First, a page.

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THIS POST HAS BEEN SPONSORED BY Thyrochoice. ALTHOUGH AS ALWAYS, ALL THOUGHTS AND OPINIONS ARE MY OWN.
The thyroid gland is responsible for producing five hormones: T1, T2, T3, T4 and Calcitonin. The most important are T3 and T4, with T3 being the most active.
Thyroid hormones are needed for every cell and every function in the body, so when they go wrong, such as T3 and/or T4 being too low, they can cause a lot of symptoms and issues.
Are you getting all the vitamins and minerals needed to support optimal thyroid health and function?
Symptoms of hypothyroidism include:
- Sensitivity to cold/heat
- Weight gain and inability to lose weight
- Constipation and/or wind often
- Slow movements, speech and thoughts
- Itchy and/or sore scalp
- Muscle aches, pains and weakness
- Muscle cramps
- Poor appetite
- Dry and tight feeling skin
- Brittle hair and nails
- Loss of libido (sex drive)
- Pain, numbness and a tingling sensation in the hand and fingers (carpal tunnel syndrome)
- Numbness in limbs
- Irregular periods or heavy periods
- Brain fog/confusion/memory problems
- Hoarse voice
- A puffy-looking face
- Thinned or partly missing eyebrows
- A slow heart rate or one that increases more so than a healthy person’s, after physical activity (e.g. after walking up the stairs or emptying the washing machine)
- Hearing loss
- Poor stamina
- Feeling weak
- The need to nap more than others
- Long recovery period after any activity
- Arms feeling like dead weights after activity
- Inability to exercise, or withstand certain exercises
- Diagnosis of Chronic Fatigue Syndrome
- Being overly emotional
- Poor circulation
- High or rising cholesterol
- Acid reflux
- Poor levels of iron
- Poor levels of B12
- Poor levels of Vitamin D
- Hair loss
- Easy bruising
- Swollen legs that impede walking
- Shin splints
- Difficulty standing on feet
- Joint stiffness and pain
- Fertility issues
So let’s look at some of the most important vitamins and minerals for supporting thyroid health.
Selenium is not naturally occurring in the body, but is a trace mineral found in food and soil. It is vital for immune response and thyroid function, including the conversion of the storage thyroid hormone T4 to the active thyroid hormone T3, making it essential for good metabolic function.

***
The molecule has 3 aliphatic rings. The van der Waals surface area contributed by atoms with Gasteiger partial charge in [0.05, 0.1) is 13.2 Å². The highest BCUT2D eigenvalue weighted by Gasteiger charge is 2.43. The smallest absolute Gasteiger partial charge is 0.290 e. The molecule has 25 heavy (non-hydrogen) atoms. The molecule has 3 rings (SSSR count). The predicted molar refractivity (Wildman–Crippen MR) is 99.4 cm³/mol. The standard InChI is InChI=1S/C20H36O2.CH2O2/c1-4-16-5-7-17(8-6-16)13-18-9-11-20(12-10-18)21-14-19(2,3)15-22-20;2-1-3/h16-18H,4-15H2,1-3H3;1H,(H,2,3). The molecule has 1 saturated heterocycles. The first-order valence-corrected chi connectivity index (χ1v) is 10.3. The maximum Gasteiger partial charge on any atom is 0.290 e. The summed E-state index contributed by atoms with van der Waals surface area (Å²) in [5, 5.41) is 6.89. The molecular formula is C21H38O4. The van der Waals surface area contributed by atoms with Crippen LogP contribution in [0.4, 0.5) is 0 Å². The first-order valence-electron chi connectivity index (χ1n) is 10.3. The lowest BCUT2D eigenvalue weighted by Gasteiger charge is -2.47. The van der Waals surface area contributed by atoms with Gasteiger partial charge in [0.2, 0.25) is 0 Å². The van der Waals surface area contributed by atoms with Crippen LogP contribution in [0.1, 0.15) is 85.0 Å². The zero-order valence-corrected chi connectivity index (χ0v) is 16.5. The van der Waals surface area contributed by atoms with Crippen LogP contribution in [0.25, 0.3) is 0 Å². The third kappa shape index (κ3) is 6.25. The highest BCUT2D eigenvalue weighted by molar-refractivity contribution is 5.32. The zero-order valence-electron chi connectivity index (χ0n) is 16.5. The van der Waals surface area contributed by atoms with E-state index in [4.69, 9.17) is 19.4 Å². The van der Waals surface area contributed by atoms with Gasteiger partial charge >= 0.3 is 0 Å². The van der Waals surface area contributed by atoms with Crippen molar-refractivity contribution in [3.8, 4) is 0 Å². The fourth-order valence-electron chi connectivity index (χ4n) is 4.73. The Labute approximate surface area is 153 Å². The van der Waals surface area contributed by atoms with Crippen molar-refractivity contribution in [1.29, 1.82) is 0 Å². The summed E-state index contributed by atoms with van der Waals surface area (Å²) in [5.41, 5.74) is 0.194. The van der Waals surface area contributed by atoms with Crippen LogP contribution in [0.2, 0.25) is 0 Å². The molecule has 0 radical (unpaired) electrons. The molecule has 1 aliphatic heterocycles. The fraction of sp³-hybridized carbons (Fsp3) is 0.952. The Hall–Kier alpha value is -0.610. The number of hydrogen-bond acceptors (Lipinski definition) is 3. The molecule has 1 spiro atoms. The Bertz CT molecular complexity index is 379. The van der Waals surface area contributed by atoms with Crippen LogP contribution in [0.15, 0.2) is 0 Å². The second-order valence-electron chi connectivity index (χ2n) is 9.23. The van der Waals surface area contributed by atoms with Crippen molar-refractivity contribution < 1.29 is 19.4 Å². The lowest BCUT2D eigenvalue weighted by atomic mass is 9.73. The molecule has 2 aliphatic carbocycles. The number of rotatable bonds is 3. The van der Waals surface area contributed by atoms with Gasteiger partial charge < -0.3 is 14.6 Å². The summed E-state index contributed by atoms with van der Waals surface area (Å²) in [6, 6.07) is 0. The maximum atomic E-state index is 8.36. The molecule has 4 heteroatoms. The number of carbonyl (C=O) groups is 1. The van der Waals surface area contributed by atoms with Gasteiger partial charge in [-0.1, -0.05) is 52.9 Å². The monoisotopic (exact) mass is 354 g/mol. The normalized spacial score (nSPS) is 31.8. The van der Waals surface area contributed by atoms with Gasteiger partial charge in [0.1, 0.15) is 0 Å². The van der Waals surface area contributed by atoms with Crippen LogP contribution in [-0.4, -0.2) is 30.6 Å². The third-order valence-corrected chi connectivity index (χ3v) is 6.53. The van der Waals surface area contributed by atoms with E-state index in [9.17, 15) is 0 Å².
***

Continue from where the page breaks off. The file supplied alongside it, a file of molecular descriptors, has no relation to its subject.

With low selenium levels, you may have symptoms such as brain fog and decreased cognitive functions, as well as a lack of energy and blood results that look ‘OK’, even if you feel unwell. You could also have low Free T3 levels as a sign that selenium is low or deficient, causing not enough T4 to T3 conversion.
Selenium is also reported to lower thyroid antibodies, which may help to manage Hashimoto’s more effectively. Selenium helped to drastically lower my own thyroid antibody levels.
A Vitamin D deficiency can also stop T3 from activating your cell to increase the metabolic rate, which can lead to cold intolerance, low energy and weight gain. Vitamin D has also been shown to lower thyroid antibodies, which, like Selenium, means it can help in managing Hashimoto’s more effectively.
An antioxidant, vitamin E is a fat-soluble vitamin important for many processes in the body, including producing TSH. TSH (Thyroid Stimulating Hormone) is responsible for instructing the thyroid gland on how much thyroid hormone to produce.
A lot of thyroid patients are also surprised to find that they’re low in Vitamin B12.
Low B12 levels can cause fatigue, cognitive issues such as brain fog or forget-fullness, and even depression. All of these can also be symptoms of hypothyroidism, so it’s possible that some thyroid patients could be putting these down to their thyroid condition when they actually have an underlying low B12 level. Since B12 is necessary for both metabolic and cellular processes, not having enough of these can contribute to a sluggish thyroid.
Zinc is an essential micronutrient, needed in order to make TSH, the hormone produced by the pituitary to instruct the thyroid gland in making thyroid hormone. This is why people who are constantly producing a lot of TSH, such as those with hypothyroidism, may be deficient or have low levels of it.
It also plays a role in the functioning of the immune system and the conversion of T4 to T3, as well as wound healing.
Zinc is also required for many enzyme and bodily functions, as it is essential for the metabolism of proteins, fats, and carbohydrates. Therefore, it is also important for gut health as many people with hypothyroidism and Hashimoto’s, such as myself, find that they also have gut issues.
A deficiency in Zinc as been associated with increased chances of leaky gut and when my functional medicine practitioner had me start zinc in supplement form, my skin and acne improved as well as my sleep.
Magnesium is needed in order to make TSH and for the conversion of T4 into T3, so similar to Zinc’s responsibilities.
It seems that a diet high in refined food and caffeine can encourage magnesium loss and many thyroid patients rely on caffeine to give them the energy to get through the day.